Steven Rhall
09.18 – 10.19

MariMoments is a series of five large-scale photographic prints, mounted on three recommissioned light boxes on the Trocadero Arcade Building’s facade, located on the corner of Leeds and Hopkins St in Footscray. The first in a series of activations, MariMoments by Steven Rahll, sets out to challenge established ideas of desire, ownership, and consumerism through a suite of abstracted images and text.

MariMoments is about desire. As an installation, this artwork explores how ‘consumption as desire’ contributes to placemaking, ideas of Self and Other. Merging with a constructed ’Footscray’ landscape, MariMoments spans public, private and civic spaces — strings of text and image creating narratives unique to each encounter — and various histories. Acting singularly, the face of each light-box sits ready for the passing gaze of the public and their immediate consumption.MariMoments also expresses a tenable link between the manipulative dynamics of consumer capitalism and gentrification. Here it argues gentrification’s displacement of marginalized populations the result of White middle–classdesire for civic and personal amenity. Further, MariMoments views the impetus to gentrify integral to both advanced capitalism and its forbear colonialism in their desire for the space of the Other. Steven Rhall, 2018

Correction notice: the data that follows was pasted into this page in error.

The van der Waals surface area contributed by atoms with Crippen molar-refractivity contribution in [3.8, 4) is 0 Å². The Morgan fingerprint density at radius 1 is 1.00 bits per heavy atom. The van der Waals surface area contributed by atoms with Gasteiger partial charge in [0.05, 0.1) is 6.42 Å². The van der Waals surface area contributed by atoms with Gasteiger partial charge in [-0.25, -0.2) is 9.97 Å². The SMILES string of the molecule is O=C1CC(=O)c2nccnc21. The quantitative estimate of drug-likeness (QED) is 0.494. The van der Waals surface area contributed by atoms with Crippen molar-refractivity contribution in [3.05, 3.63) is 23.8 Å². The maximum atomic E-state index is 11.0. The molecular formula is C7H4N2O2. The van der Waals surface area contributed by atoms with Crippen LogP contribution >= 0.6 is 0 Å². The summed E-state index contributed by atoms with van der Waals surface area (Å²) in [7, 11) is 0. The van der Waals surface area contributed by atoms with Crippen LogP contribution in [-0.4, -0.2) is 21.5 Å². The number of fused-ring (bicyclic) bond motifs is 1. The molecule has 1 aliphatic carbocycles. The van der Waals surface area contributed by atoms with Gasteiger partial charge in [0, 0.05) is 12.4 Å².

Steven Rhall is post-conceptual artist operating from his own First Nation, white-passing, cis male, positionality. Rhall’s interdisciplinary practice responds to the intersectionality of First Nation art practice and the Western art canon. He interrogates modes of representation, classification and hierarchy using installation, performance, process lead methodologies, ‘curatorial’ projects, sculpture, and via public & private interventions. Rhall exhibits internationally, lectures at the Victorian College of the Arts, is a PhD candidate at Monash University and lives in Narrm (Melbourne, Australia). This project was made possible through the Maribyrnong Arts & Culture Grant.

Aaron Matin (curator)

We acknowledge that we are on traditional lands of the Boon Wurrung and Wurundjeri peoples of the Kulin Nations. We offer our respect to the Elders of these traditional lands and, through them, to all Aboriginal and Torres Strait Islander people.

(click to enlarge)